Picture a typical urban professional today. He or she is in a demanding job, or is possibly an entrepreneur, fervently trying to succeed. (S)he tries to juggle family commitments, business networking and a hectic social calendar with yoga, gym visits, reading and trying to unwind by learning Zumba or the ukulele or training for a half-marathon.
Yet at another level, the story looks different. This person flits mechanically from one task to another, chasing a list of to-dos all the time, feeling like an automaton lacking control over his life. The accolades and achievements somehow seem soulless, devoid of joy. Instead of energising him, this flurry of activity leaves him drained and depleted.
Sounds familiar? This was me seven years ago, as I tried to balance the demands of my job, which entailed extensive corporate travel and deadlines, with family commitments and my passion for writing. This picture also probably describes you or a family member or colleague.
This state is representative of our era. Today, we are more pressed for time than ever before. We focus on doing more, earning more, hustling more. We may have more knowledge, but do we have wisdom? We may have more money, but are we truly wealthy? We talk more but are we really saying anything? We interact with many people, but are we truly connecting?
It was a long time ago, during my college days, that I attended my first mindfulness meditation retreat. For 10 days, there was no access to newspapers, television or phones. Since it was a ‘silent’ camp, I could not talk to anybody either.
For the first few days, I experienced severe withdrawal symptoms. But after that, as I felt a sense of unprecedented calm, a realisation dawned on me. Most of the paraphernalia of life that we regard as necessities are actually dispensable. We need very little to live happily.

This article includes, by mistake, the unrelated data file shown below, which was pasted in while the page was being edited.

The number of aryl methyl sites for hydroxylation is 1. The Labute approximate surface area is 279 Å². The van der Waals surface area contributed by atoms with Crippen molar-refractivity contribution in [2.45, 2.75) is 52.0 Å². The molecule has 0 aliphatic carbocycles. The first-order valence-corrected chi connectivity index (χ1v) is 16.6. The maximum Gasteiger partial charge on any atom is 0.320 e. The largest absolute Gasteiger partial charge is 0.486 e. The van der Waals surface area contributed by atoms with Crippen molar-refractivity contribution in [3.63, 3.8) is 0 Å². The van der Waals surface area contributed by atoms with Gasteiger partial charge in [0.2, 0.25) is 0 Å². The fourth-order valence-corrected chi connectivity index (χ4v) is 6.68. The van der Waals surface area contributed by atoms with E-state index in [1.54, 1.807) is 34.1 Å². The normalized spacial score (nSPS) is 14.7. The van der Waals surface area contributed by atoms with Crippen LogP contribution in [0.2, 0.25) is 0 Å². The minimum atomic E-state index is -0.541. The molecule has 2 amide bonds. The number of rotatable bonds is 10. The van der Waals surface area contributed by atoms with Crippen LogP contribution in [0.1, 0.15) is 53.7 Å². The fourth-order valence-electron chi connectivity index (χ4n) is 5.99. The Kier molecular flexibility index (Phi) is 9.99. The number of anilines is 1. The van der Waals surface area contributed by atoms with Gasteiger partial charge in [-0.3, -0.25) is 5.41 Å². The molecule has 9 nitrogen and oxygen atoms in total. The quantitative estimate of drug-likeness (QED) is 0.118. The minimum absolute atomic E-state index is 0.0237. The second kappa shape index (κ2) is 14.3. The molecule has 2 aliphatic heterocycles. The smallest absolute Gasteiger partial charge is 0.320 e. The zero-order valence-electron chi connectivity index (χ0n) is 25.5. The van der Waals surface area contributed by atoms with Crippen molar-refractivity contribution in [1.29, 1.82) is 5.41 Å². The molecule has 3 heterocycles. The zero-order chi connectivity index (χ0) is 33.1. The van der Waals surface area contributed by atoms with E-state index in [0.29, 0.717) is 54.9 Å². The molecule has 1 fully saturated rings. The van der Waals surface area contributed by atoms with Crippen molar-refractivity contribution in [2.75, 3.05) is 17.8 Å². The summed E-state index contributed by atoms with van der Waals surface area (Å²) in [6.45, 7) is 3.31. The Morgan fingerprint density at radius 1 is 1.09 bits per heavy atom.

The ancient Taoist text Tao Te Ching says, “In pursuit of knowledge, you add something every day. In pursuit of the Tao, you shed something every day.” The Tao symbolises the way of the universe, the reservoir of all creativity, a force that transcends knowledge.
Whether food, social media or news, we are ingesting more than we can process. Maybe the solution lies in shedding our preoccupations and our layers of inertia and pride. In saying no to mindless activity that drains us, in reducing chatter that clutters the mind. Even between friends, silences can sometimes be more profound than conversation. The famous sage Sri Ramana Maharshi often used silence as a means of spiritual instruction. To quote from my book KaalKoot, “He who finds the rhythm of stillness shall finally hear the sound of his heart.”
This idea finds echoes in the world of business too. Throughout my career, I have seen that successful companies have been able to define what they stand for in simple terms. ‘Think different’ from Apple, ‘Just do it’ from Nike, the list goes on. The desire to be all things to all people actually masks a lack of conviction in your core beliefs, a recipe for mediocrity. To avoid this, we need to “shed something every day.”
But shedding is easier said than done. My fellow writers will attest to the difficulty of condensing years of sweat and toil into a 150-word synopsis for a book. Shedding requires you to say no to things, to make choices. It requires you to put the full weight of effort behind your convictions, to see it tested through setbacks and challenges.
In my case, seven years ago, I had to decide how important creativity really was to me. I took a leap of faith, opting out of the structure of the typical corporate job and focusing on my writing and on setting up a boutique management consulting firm. Today, I am at a better equilibrium, but there were many points along the way when my resolve was sorely tested.
Hectic engagements, deadlines and to-do lists, all cloister around us for a reason, that of keeping us away from the central purpose of our lives. To paraphrase author Stephen King, these are the ‘haftas’ that constantly gnaw away as us, keeping us from the ‘wantas’, the creative pursuits that energise us.
But there is hope. To quote again from KaalKoot, “Profound urges stem from a spring so deep that no mortal force can extinguish them. They lie dormant, biding their time, until a ray of light begins to draw them out.”
Shining that ray of light is in our control. We can make a beginning, by “shedding something every day.”
S Venkatesh is the author of AgniBaan and KaalKoot, and an investor who has held leadership positions with JP Morgan, Credit Suisse and Macquarie.